Apple, Inc.'s AAPL App Store has been in the eye of the storm for quite some time now, with developers taking up cudgels against the company for fleecing them off a fair share of what is due to them.
After warding off legal challenges thrown up by disgruntled developers, Cupertino may be facing its toughest challenge yet with regard to its App Stores. Bloomberg columnist and an Apple expert, Mark Gurman, however, feels the company may navigate through the issue without much of a hit.
How App Store Changes Will Impact Apple: Some lawmakers, who wield political clout, are clamoring to pass a bill in Congress that, if enacted, will deprive Apple of billions of dollars per year and also push the App Store to the brink, Gurman noted.
The two bills that will likely have implication for Apple's App Store are the "Open App Markets Act" and the "American Innovation and Choice Online Act," the Apple expert noted.
The first bill, Gurman said, will likely have the biggest impact, as it will allow what is called "sideloading," which would open the door to alternative App Stores and third-party payment systems.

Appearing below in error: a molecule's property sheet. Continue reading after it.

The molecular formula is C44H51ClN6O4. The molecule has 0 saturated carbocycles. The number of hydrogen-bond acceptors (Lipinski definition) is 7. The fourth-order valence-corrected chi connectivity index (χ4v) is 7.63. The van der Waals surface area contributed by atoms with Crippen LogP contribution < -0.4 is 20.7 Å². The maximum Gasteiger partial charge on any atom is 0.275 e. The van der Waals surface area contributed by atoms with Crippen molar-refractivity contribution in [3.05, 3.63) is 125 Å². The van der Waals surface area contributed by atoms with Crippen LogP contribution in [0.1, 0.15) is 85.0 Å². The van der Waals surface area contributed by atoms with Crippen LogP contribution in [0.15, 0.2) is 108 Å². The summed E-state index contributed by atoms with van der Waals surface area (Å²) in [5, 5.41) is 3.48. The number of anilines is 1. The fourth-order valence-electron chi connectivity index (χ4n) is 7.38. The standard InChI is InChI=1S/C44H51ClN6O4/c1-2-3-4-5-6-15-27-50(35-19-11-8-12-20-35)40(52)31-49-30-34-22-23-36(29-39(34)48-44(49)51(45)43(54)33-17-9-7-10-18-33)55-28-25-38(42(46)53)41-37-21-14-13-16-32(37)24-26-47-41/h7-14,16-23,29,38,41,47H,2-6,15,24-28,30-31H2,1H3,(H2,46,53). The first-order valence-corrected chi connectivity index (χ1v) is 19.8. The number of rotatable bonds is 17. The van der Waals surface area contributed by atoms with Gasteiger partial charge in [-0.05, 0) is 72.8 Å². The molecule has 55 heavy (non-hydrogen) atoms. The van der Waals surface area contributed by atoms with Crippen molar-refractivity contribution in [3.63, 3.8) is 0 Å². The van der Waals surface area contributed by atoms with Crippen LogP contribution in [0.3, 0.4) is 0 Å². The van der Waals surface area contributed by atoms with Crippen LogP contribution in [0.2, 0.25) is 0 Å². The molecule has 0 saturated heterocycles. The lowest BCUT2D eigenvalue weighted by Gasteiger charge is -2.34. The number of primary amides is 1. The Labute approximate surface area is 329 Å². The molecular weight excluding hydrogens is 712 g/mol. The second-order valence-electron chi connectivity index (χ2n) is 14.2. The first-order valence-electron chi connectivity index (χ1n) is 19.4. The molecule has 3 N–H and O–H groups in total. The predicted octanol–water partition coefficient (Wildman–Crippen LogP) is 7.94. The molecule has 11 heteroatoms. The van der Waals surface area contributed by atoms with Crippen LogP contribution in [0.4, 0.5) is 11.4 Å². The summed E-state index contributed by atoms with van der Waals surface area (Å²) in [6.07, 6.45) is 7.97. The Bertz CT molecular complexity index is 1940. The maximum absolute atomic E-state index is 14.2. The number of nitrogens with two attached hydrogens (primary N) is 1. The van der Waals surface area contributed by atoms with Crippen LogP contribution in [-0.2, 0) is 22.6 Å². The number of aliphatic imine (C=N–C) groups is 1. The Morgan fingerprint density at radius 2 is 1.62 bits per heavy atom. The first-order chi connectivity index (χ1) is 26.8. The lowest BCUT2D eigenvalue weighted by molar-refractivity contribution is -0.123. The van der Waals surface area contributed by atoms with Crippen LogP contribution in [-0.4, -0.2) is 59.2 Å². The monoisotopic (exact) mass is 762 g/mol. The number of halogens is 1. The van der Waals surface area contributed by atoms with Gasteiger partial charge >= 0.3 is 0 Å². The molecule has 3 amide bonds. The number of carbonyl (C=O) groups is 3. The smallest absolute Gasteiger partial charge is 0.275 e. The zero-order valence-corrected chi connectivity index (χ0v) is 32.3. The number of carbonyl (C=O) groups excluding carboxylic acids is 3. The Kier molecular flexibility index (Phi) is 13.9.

Gurman estimates that it will cost Apple $20 billion in revenue per year. For the fiscal-year ending September 2022, the company is estimated to report revenues of $395.28 billion. This would mean, Apple stands to lose 5% of its revenues from the App Store changes lawmakers are seeking.
The second bill will prevent Apple from promoting its own software on the App Store over apps from third-party developers.
App Store May Survive Near-term: The bills have already been introduced, and to become laws, they have to go through a three-step approval, Gurman said. As is the case with any bill, they have to be approved by a super majority of senators and a majority of the full House and signed in to a law by President Joe Biden.
Given that the House and Senate have slim Democratic minorities, getting approval in either of the legislative bodies will be a challenge, Gurman said. Secondly, voting on these bills may not be a priority for Senate Majority Leader Chuck Schumer, he added.
"Based on everything already on the agenda, it seems highly unlikely that Congress will vote to turn these bills into a law this year. If it gets done, it will probably take a future Congress," Gurman wrote in his Power On newsletter.
Apple, therefore, will get by in the U.S. without any serious changes to the App Store, but in Europe, it may have to contend with the region's efforts to revise the App Store with alternative distribution and payment methods, he added.
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